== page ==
That's because the response time of current E-Ink displays is at least a couple of hundred milliseconds: by way of comparison, LCDs - some of which now boast response times of just a couple of milliseconds - still battle the perception that they are less capable of handling fast-moving video than plasmas and other phosphor-based displays. While e-book fans usually adjust to the page-change times (which are, after all, not really slower than the time required to turn a physical paper page), the slow response time clearly makes today's e-book readers unsuited for video.

If you thought the E-Ink screen on your Kindle or Sony Reader was the epitome of high-tech for the printed page, hang on to your hat. By the end of this year, newer models - with newer display technologies - will start to make today's e-book readers look like Model T versions.

Lack of colour isn't a serious problem for text-only content. But there's a universe of printed content that depends on colour, including periodicals, children's books, textbooks, and anything else involving photographs and illustrations.

Also, first-generation e-books don't make good candidates for books that might be subjected to a certain amount of wear and tear, such as textbooks and children's books. Flexible displays are less likely to break if dropped. In addition, a lightweight flexible display might make a large-format reader more portable - today's Amazon Kindle DX is a relatively heavy 19 ounces.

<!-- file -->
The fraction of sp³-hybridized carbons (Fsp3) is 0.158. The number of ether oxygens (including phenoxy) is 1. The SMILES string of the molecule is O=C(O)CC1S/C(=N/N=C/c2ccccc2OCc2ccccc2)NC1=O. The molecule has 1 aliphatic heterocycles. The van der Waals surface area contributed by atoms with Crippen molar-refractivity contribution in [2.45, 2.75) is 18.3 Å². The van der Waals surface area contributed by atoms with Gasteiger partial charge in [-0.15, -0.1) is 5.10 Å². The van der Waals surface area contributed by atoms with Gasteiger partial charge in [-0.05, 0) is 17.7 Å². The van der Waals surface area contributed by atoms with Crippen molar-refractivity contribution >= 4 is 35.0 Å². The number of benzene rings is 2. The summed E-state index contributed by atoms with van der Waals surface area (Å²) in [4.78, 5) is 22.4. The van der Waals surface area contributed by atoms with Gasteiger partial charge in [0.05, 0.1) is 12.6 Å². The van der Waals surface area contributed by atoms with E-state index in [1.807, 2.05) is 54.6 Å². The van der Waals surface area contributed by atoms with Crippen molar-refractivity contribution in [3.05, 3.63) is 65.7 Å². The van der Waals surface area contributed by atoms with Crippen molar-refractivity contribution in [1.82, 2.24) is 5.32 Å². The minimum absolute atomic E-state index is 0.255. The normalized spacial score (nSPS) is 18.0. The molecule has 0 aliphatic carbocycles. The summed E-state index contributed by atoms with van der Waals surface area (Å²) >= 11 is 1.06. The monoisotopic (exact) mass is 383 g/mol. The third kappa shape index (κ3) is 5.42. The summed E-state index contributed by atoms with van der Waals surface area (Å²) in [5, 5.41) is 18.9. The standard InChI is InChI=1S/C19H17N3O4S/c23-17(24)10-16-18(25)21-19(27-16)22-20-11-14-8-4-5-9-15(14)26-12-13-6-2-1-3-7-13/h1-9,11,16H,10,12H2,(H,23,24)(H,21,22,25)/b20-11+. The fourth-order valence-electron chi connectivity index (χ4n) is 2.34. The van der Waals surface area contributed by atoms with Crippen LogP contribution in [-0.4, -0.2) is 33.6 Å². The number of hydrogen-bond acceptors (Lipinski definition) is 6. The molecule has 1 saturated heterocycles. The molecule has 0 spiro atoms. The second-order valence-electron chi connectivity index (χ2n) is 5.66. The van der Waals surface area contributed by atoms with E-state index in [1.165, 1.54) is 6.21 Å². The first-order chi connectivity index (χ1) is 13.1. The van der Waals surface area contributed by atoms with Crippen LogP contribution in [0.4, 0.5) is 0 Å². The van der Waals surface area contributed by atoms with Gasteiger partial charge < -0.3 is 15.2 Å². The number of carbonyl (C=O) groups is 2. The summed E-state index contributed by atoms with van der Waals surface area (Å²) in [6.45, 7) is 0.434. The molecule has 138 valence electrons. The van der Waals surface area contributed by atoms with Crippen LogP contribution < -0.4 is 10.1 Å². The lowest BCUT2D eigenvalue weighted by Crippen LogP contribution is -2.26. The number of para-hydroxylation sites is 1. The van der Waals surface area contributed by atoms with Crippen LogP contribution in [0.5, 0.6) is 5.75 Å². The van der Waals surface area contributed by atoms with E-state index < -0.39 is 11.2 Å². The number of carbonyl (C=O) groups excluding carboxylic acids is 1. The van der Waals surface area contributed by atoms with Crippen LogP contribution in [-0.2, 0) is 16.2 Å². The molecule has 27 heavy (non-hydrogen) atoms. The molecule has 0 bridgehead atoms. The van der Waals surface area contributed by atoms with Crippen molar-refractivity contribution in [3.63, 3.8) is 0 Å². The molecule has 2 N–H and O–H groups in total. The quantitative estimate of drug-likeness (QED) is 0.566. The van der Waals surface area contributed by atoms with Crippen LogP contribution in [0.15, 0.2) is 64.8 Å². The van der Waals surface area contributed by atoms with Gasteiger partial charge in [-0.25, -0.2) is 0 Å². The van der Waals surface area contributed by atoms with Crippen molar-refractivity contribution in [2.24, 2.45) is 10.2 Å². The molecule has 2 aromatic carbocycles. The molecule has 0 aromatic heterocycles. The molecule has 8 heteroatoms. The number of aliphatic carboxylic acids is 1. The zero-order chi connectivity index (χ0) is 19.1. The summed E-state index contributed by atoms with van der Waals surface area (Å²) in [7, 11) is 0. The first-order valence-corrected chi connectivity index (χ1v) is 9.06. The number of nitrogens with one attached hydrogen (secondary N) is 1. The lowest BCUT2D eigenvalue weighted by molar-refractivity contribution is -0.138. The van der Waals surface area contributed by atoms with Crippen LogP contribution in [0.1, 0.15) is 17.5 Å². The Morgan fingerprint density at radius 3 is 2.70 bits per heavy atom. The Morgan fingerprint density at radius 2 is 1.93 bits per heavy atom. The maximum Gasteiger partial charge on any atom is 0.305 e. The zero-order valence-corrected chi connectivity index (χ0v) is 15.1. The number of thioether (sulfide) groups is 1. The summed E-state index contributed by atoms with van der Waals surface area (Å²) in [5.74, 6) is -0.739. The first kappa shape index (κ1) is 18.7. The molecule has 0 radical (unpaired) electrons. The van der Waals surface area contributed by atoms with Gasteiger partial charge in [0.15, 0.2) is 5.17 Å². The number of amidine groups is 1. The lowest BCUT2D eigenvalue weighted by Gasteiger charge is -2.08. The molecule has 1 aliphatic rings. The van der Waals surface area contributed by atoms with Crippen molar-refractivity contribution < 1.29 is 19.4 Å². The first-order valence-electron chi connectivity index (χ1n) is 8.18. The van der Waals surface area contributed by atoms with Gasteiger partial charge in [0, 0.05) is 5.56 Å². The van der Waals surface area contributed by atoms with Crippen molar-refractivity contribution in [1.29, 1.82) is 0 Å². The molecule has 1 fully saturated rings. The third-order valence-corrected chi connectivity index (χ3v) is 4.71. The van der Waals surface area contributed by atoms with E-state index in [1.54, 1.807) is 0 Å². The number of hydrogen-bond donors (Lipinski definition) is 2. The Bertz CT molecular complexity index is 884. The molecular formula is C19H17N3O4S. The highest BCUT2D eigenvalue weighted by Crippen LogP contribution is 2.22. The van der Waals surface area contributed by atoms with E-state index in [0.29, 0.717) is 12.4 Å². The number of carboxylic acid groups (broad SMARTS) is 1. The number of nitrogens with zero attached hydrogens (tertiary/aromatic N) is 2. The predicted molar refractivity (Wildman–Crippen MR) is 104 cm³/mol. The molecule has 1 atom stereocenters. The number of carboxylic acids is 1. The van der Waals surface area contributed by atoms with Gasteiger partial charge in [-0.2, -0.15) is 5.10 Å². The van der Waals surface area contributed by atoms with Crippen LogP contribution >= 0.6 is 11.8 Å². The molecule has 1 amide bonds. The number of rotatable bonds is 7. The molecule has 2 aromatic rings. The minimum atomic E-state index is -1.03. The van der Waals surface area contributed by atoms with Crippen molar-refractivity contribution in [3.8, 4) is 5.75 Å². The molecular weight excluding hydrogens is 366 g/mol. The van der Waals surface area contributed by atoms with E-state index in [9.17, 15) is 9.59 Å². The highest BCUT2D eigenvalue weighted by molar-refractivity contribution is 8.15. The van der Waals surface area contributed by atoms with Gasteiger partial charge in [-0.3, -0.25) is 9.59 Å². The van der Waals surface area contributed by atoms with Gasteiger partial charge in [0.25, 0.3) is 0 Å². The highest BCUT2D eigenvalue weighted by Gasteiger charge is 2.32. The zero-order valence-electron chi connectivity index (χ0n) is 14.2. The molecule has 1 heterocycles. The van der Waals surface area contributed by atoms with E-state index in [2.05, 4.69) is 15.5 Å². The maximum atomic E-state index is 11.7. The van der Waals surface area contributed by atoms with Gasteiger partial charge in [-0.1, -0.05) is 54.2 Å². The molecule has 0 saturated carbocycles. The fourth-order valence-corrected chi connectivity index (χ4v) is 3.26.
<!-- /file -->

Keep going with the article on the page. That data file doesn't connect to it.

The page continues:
The LCD Connection

LCDs, of course, can display gorgeous colour and video. But they also consume a lot of power - a long-standing issue for all mobile devices, but a real problem if you're going to be spending hours on end reading a book. And finally, especially with larger displays, the potential for breakage is significant - but ruggedising technologies tend to be bulky and heavy, qualities that aren't at all desirable in an e-book reader you might want to hold for long periods of time.

Monochrome LCDs are another approach. Aluratek, for example, offers the Libre Pro, which uses a Toshiba-developed 5-inch monochrome, reflective-light LCD that has no backlight. Because it's an LCD, the display sidesteps the page refresh issue; and with no backlight to consume battery life, Aluratek estimates you can read with the device for 22 to 24 hours between charges (assuming you turn the page, on average, every 60 seconds).

A Competitive Industry

E-Ink is addressing some of these issues in products it's developing with some 20 partners, says Sri Peruvemba, the company's vice president of marketing. For example, the Hearst-backed Skiff reader, previewed at CES, is designed to display newspaper content; it has an 11.5-inch shatterproof, flexible metal-foil touchscreen display (developed by E-Ink in conjunction with LG), with built-in 3G and Wi-Fi support.

E-Ink's new parent, PVI, is helping to develop a colour e-paper display, Peruvemba said. "It's one of the reasons we agreed to be acquired," he added. In fact, Chinese e-reader manufacturer Hanvon (also known as Hanwang) has announced plans to begin mass production of a reader based on a colour E-Ink display by the end of this year. However products that significantly improve response time are still in the research phase, Peruvemba acknowledged.